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J Gen Intern Med. 2009 May;24(5):557-62. doi: 10.1007/s11606-009-0929-5. Epub 2009 Mar 24.

Tea consumption and risk of type 2 diabetes: a meta-analysis of cohort studies.

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  • 1Department of Endocrinology, Drum Tower Clinical Medical College of Nanjing Medical University, Nanjing, Jiangsu Province, China.



Tea consumption has been extensively studied in relation to various diseases, several epidemiologic studies have been performed to investigate the association of tea consumption with type 2 diabetes; however, the results of these studies were not entirely consistent.


To conduct a meta-analysis of studies that assessed the association of tea consumption and the risk of type 2 diabetes.


We performed a systematic literature search through November 2008 in PUBMED, MEDLINE, EMBASE, and Cochrane Database of Systematic Reviews. The search was limited to English-language studies. Studies were excluded if they were type 1 diabetes, animal studies. Nine cohort studies were identified by two authors, and summary relative risks (RRs) were calculated using a random-effects model.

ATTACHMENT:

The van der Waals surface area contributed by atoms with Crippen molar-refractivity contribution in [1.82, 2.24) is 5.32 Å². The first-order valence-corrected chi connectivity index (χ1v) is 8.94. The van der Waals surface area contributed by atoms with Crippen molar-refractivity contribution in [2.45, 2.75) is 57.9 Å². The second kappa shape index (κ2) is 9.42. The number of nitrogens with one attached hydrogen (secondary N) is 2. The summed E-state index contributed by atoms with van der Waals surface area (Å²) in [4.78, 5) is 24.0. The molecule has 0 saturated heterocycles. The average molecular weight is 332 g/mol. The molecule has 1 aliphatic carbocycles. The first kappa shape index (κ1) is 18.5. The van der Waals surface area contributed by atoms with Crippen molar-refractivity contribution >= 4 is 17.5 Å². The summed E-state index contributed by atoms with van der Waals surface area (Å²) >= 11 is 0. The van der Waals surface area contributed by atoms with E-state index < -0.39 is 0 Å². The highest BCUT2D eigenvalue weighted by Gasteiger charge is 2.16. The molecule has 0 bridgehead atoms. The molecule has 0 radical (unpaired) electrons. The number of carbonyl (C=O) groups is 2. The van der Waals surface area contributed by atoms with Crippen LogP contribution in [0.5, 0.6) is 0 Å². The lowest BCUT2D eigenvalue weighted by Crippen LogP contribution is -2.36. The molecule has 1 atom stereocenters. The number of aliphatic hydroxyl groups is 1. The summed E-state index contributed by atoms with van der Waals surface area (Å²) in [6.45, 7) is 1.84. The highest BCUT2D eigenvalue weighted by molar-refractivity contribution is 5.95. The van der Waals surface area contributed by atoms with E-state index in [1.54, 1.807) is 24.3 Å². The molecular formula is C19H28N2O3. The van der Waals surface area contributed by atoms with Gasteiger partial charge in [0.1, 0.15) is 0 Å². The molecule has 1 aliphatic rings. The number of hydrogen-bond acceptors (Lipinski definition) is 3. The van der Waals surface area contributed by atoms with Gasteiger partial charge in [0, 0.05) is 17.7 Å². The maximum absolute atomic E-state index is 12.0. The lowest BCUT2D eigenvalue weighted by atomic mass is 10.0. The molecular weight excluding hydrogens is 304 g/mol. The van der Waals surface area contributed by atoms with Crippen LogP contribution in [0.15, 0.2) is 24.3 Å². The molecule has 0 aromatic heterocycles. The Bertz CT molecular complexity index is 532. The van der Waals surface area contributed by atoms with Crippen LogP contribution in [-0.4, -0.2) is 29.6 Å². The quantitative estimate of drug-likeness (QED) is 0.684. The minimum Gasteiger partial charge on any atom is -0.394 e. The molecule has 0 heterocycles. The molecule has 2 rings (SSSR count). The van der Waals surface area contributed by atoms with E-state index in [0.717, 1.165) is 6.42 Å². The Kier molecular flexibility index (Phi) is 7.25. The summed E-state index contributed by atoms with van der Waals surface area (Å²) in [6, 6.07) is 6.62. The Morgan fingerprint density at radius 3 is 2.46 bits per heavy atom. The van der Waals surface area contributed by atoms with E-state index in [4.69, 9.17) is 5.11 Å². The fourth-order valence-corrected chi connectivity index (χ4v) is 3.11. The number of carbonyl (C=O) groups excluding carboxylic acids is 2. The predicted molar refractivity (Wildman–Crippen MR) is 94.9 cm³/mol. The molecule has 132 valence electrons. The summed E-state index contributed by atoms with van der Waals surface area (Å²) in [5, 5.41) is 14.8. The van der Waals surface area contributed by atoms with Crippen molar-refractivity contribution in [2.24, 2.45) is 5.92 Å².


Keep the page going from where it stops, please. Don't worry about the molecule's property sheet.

We identified nine cohort studies, including 324,141 participants and 11,400 incident cases of type 2 diabetes with follow-up ranging from 5 to 18 years. The summary adjusted RR did not show that tea consumption was associated with a reduced type 2 diabetes risk (RR, 0.96; 95% confidence interval (CI), 0.92-1.01). Evidence from the results of our stratified analyses revealed that tea consumption > or =4 cups per day (RR, 0.8; 95% CI, 0.7-0.93) might play a role in the prevention of type 2 diabetes. However, no statistically significant association was observed for sex and the follow-up durations stratified between tea consumption and type 2 diabetes.


This meta-analysis indicates that tea consumption > or =4 cups per day may lower the risk of type 2 diabetes.

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